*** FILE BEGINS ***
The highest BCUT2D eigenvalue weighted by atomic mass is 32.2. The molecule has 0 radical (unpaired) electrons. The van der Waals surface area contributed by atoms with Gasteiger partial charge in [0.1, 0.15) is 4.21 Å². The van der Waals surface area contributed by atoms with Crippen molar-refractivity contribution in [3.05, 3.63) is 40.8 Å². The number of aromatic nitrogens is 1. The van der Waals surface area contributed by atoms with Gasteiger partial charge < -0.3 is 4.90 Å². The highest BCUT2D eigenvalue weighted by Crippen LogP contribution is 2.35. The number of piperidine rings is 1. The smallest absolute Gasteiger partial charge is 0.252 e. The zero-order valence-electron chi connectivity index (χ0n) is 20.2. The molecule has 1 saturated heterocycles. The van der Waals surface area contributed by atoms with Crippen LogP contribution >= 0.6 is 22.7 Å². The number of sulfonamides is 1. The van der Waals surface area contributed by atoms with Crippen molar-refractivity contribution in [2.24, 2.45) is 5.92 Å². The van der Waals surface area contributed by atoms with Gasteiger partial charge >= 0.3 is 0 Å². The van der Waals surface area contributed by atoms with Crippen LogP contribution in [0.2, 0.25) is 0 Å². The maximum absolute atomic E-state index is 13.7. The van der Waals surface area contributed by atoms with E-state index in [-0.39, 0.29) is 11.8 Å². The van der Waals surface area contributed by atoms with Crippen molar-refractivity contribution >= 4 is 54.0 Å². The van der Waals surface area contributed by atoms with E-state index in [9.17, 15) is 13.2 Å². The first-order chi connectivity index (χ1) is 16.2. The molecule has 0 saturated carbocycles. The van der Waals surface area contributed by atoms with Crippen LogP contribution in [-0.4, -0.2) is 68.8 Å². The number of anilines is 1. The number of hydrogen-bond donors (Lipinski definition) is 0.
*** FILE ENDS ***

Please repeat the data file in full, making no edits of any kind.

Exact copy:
The highest BCUT2D eigenvalue weighted by atomic mass is 32.2. The molecule has 0 radical (unpaired) electrons. The van der Waals surface area contributed by atoms with Gasteiger partial charge in [0.1, 0.15) is 4.21 Å². The van der Waals surface area contributed by atoms with Crippen molar-refractivity contribution in [3.05, 3.63) is 40.8 Å². The number of aromatic nitrogens is 1. The van der Waals surface area contributed by atoms with Gasteiger partial charge < -0.3 is 4.90 Å². The highest BCUT2D eigenvalue weighted by Crippen LogP contribution is 2.35. The number of piperidine rings is 1. The smallest absolute Gasteiger partial charge is 0.252 e. The zero-order valence-electron chi connectivity index (χ0n) is 20.2. The molecule has 1 saturated heterocycles. The van der Waals surface area contributed by atoms with Crippen LogP contribution >= 0.6 is 22.7 Å². The number of sulfonamides is 1. The van der Waals surface area contributed by atoms with Crippen molar-refractivity contribution in [2.24, 2.45) is 5.92 Å². The van der Waals surface area contributed by atoms with Gasteiger partial charge >= 0.3 is 0 Å². The van der Waals surface area contributed by atoms with Crippen LogP contribution in [0.2, 0.25) is 0 Å². The maximum absolute atomic E-state index is 13.7. The van der Waals surface area contributed by atoms with E-state index in [-0.39, 0.29) is 11.8 Å². The van der Waals surface area contributed by atoms with Crippen molar-refractivity contribution >= 4 is 54.0 Å². The van der Waals surface area contributed by atoms with E-state index in [9.17, 15) is 13.2 Å². The first-order chi connectivity index (χ1) is 16.2. The molecule has 0 saturated carbocycles. The van der Waals surface area contributed by atoms with Crippen LogP contribution in [-0.4, -0.2) is 68.8 Å². The number of anilines is 1. The number of hydrogen-bond donors (Lipinski definition) is 0.